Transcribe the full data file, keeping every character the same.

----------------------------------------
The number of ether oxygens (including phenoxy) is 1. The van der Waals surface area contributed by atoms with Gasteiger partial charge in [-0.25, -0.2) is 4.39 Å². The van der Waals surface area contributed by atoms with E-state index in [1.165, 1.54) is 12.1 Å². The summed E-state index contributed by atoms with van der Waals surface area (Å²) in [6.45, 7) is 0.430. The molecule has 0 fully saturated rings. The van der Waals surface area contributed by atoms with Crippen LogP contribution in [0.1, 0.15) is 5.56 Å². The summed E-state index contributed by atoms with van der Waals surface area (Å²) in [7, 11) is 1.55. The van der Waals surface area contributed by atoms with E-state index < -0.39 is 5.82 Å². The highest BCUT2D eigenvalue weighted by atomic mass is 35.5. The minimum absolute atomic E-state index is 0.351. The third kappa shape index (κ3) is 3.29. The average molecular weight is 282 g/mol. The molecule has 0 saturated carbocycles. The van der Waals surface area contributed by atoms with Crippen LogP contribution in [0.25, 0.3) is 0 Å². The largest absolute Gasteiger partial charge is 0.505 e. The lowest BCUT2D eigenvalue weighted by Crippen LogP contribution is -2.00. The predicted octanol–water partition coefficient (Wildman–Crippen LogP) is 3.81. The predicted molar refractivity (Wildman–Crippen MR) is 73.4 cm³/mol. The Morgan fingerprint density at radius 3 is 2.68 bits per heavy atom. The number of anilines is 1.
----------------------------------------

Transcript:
The number of ether oxygens (including phenoxy) is 1. The van der Waals surface area contributed by atoms with Gasteiger partial charge in [-0.25, -0.2) is 4.39 Å². The van der Waals surface area contributed by atoms with E-state index in [1.165, 1.54) is 12.1 Å². The summed E-state index contributed by atoms with van der Waals surface area (Å²) in [6.45, 7) is 0.430. The molecule has 0 fully saturated rings. The van der Waals surface area contributed by atoms with Crippen LogP contribution in [0.1, 0.15) is 5.56 Å². The summed E-state index contributed by atoms with van der Waals surface area (Å²) in [7, 11) is 1.55. The van der Waals surface area contributed by atoms with E-state index < -0.39 is 5.82 Å². The highest BCUT2D eigenvalue weighted by atomic mass is 35.5. The minimum absolute atomic E-state index is 0.351. The third kappa shape index (κ3) is 3.29. The average molecular weight is 282 g/mol. The molecule has 0 saturated carbocycles. The van der Waals surface area contributed by atoms with Crippen LogP contribution in [0.25, 0.3) is 0 Å². The largest absolute Gasteiger partial charge is 0.505 e. The lowest BCUT2D eigenvalue weighted by Crippen LogP contribution is -2.00. The predicted octanol–water partition coefficient (Wildman–Crippen LogP) is 3.81. The predicted molar refractivity (Wildman–Crippen MR) is 73.4 cm³/mol. The Morgan fingerprint density at radius 3 is 2.68 bits per heavy atom. The number of anilines is 1.